The story of Joan of Arc has been told in every possible medium for over 600 years, and Stephen Ritz-Barr’s latest instalment Classics in Miniature, a series of short films featuring marionettes, is one of the latest takes on the legend. His previous projects present clear dramaturgical justification for the use of puppets; Faust2 (2008) has been a staple story in the repertoire of European puppet theatre for centuries, and so presents the story in a traditional format, while Quixote3 (2010) features a famous scene in which the Don single-handedly massacres an army of marionettes, and so takes a satisfying meta-theatrical turn as the central puppet himself encounters puppetry. The justification for the use of puppets in The Legend of Joan of Arc (2019) is less direct. While stories of saints' lives have been told through puppetry since at least the Middle Ages in Europe, and while it can certainly be argued that Joan's character is a metaphorical puppet, under the control of god, king, and country, the piece relies more heavily on the possibilities afforded by film, and the cinematography of Philip Klucsarits, than the possibilities afforded by puppetry. The framing, editing and visual effects are carefully crafted, at times cohering beautifully with the puppets, as when the camera focuses, chillingly, on the motionless features of Joan's Inquisitors during her execution. More often, however, the film seems to rely on these things to smooth over the limitations inherent in marionette theatre rather than highlighting the strengths, or exploring the potentials, of the medium. The question remains, throughout the film: why use puppetry to tell this story?
It is clear from the production notes (available at www.classicsinminiature.com) that Ritz-Barr had determined to portray a female protagonist in his third film before considering Joan of Arc in particular. Because Faust and Quixote both feature male protagonists, the intention to create balance by focusing on a female character in his third major project is laudable, and the team is to be commended for producing a multifaceted, strong, sympathetic, fiery heroine whose characterization does justice to the legendary figure upon whom she is based. Ritz-Barr's team spent five years researching Joan, ultimately deciding to draw their story primarily from Mark Twain's last complete novel, Personal Recollections of Joan of Arc (1896). Joan had become a popular character in the English-speaking world in the mid-19th century, when Jules Michelet dedicated an entire volume of his seminal Histoire de France to her story. She appeared in works by everyone from Schiller to Dickinson, but Twain, in an effort to tell her story as faithfully as possible, spent many years researching Joan's life and portrayed her lovingly, almost reverently, in Personal Recollections. First appearing as a serial in Harper's Magazine in 1895, the novel was presented as a “translation” of the “memoirs” of a fictionalized Louis de Conte, Joan's page, who did indeed provide testimony at the hearing to clear her name 25 years after her execution. The Legend of Joan of Arc, following Twain's novel, is based on a three-act structure comprising Joan's early life in the French village of Domrémy during the Hundred Years' War, her ascent to the position of divinely-inspired army commander leading successful campaigns against the English, and her ultimate capture, trial, and execution by the French Inquisition.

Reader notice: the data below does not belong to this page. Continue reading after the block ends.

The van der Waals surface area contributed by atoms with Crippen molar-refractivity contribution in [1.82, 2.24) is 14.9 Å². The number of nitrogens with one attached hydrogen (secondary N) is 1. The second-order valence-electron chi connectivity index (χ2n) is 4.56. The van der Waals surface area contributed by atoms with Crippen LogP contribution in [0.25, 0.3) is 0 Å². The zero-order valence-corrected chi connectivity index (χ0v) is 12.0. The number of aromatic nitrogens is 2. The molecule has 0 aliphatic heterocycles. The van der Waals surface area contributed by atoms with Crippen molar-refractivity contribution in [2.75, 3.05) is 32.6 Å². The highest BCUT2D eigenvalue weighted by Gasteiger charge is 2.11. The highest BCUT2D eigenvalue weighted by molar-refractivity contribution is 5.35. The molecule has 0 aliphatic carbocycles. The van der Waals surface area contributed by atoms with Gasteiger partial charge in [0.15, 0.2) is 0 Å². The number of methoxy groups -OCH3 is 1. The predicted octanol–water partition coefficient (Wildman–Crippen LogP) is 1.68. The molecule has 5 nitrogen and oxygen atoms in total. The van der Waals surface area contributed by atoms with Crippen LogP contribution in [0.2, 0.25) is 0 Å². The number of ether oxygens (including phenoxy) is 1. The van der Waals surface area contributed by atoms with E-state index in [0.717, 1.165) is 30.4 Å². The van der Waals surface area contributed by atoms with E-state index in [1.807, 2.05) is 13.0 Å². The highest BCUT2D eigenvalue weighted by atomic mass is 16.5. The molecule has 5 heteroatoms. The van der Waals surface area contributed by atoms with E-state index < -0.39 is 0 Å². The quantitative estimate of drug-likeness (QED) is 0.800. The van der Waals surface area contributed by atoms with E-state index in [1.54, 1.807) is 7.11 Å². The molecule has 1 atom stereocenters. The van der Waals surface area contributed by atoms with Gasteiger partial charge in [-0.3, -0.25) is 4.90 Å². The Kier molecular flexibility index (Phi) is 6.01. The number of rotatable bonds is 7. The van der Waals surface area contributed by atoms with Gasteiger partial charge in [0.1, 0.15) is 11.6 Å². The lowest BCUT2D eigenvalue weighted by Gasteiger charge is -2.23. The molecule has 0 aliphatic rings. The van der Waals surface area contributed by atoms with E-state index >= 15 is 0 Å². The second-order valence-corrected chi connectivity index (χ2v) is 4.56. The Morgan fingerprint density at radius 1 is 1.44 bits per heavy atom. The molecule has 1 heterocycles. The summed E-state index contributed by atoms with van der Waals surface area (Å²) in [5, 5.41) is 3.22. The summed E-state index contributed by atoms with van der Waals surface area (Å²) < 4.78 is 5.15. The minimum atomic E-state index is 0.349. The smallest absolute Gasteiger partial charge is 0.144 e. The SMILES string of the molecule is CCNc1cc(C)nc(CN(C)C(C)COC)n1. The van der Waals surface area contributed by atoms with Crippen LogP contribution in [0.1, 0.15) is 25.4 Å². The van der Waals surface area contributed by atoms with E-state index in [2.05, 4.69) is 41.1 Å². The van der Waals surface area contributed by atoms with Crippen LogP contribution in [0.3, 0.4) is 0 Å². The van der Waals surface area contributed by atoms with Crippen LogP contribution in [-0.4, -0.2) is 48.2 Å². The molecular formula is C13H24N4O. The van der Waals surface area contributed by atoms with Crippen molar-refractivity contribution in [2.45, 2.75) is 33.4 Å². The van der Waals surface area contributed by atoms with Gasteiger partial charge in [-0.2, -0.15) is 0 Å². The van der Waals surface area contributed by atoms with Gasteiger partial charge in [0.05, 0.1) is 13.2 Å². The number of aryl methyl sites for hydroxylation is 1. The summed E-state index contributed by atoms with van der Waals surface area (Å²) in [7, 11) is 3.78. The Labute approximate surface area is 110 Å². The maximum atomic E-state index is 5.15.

This film, then, is quite self-consciously, a puppet adaptation of a speculative fiction novel taken largely from inexact recollections from the 15th century. It is the slipperiness of her reality, the combination of fact, fiction, and cultural projection, that has fueled her fame across the Western world since the 19th century, and this film embraces the quality of magical realism that has collected like dust over her story through its many incarnations. Were it not for the humanity with which Ritz-Barr chose to portray her, it would make sense to suggest that the use of puppets emphasizes the way that Joan's humanity has been overtaken by her symbolic status. As it is, it certainly reifies the disconnect between anything resembling historical fact and the legend that we have inherited. Over the centuries, Joan has been a symbol of bravery, strength, purity, faith, and national pride; the women's suffrage movement in the UK used her image, and so became an icon for early feminism. As a figure with so much historical resonance, and about whose internal life relatively little is known, Joan's image has been coopted and invoked, ‘puppeteered’, to suit vastly different agendas. Something about seeing Joan as a literal puppet, an object in a drama, highlights the way history has treated her, and paradoxically works to restore some specificity to the symbol that is Joan of Arc.